Oral health in a cohort of individuals on a plant-based diet: a pilot study
Plant-based diets are associated with a lower: (i) body mass index, (ii) rates of death from ischemic heart disease, (iii) serum cholesterol, (iv) incidence of high blood pressure, (v) type II diabetes mellitus and cancer, with an overall longer life expectancy. However, little data concerning the oral health in individuals on a plant-based diet are available.
The aim of the present study was to investigate the general and clinical oral health status in a cohort of adults who had been following a plant-based diet for a minimum of 24 months.
Materials And Methods
For this purpose, individuals were administered two questionnaires (a.Questionnaire investigating risk areas for oral diseases; b. Italian version of the Oral Health Impact Profile -14 (IOHIP-14)) by a dental hygienist and clinical examination of the oral cavity was carried out.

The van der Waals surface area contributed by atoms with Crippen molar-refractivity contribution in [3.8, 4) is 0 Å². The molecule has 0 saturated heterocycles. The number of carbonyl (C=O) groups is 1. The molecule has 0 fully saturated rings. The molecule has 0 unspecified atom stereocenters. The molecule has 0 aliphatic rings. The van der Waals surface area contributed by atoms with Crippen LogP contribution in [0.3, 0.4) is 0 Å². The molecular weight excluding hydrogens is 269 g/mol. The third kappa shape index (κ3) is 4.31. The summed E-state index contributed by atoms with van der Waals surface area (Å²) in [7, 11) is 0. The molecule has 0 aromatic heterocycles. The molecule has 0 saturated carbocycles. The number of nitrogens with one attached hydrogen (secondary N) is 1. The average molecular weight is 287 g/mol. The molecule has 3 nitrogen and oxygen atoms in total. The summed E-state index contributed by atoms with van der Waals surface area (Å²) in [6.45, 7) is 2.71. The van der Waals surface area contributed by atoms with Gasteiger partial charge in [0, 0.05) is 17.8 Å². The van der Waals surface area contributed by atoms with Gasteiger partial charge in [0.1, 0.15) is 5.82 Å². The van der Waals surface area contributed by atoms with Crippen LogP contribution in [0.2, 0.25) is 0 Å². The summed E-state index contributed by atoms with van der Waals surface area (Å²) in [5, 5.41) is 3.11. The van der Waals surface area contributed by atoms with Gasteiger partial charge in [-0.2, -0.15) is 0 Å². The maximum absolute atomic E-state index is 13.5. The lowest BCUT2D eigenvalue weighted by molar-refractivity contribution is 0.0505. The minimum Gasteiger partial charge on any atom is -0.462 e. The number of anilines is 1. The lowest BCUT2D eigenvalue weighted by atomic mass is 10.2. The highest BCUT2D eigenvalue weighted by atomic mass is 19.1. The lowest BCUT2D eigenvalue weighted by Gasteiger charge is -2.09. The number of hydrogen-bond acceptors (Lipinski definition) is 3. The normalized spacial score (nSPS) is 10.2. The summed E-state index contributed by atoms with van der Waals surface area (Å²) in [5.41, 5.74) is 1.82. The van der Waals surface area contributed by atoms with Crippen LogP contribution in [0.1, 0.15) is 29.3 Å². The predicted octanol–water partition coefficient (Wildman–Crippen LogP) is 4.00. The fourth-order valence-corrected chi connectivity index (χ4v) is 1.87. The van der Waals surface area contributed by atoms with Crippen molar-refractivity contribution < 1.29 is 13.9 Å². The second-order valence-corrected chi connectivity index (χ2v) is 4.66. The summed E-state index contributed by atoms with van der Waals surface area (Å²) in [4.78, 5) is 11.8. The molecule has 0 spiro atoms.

Seventy-seven adult individuals were enrolled. On average, they followed a plant-based diet for the last four years, had four meals a day and brushed their teeth twice a day. Fruit was the most frequently consumed food at breakfast by 48 of the participants. Thirty-four responders did not drink beer or wine, 65 did not drink spirits, 57 avoided carbonated beverages and 62 (80.5%) did not consume any highly-sugared beverages. Different dental therapies in the previous three years were reported in 36 of the responders. Overall, answers “never and almost never” to the IOHIP-14 questionnaire were observed in 87% to 100% of the individuals. Multiple logistic regression analysis revealed that fresh fruit consumption at lunch had a protective effect against caries (p < 0.05).
In conclusion, this study showed that individuals on a plant-based diet have good overall oral health conditions. These features are in agreement with the behavior of these subjects towards an overall healthy life style.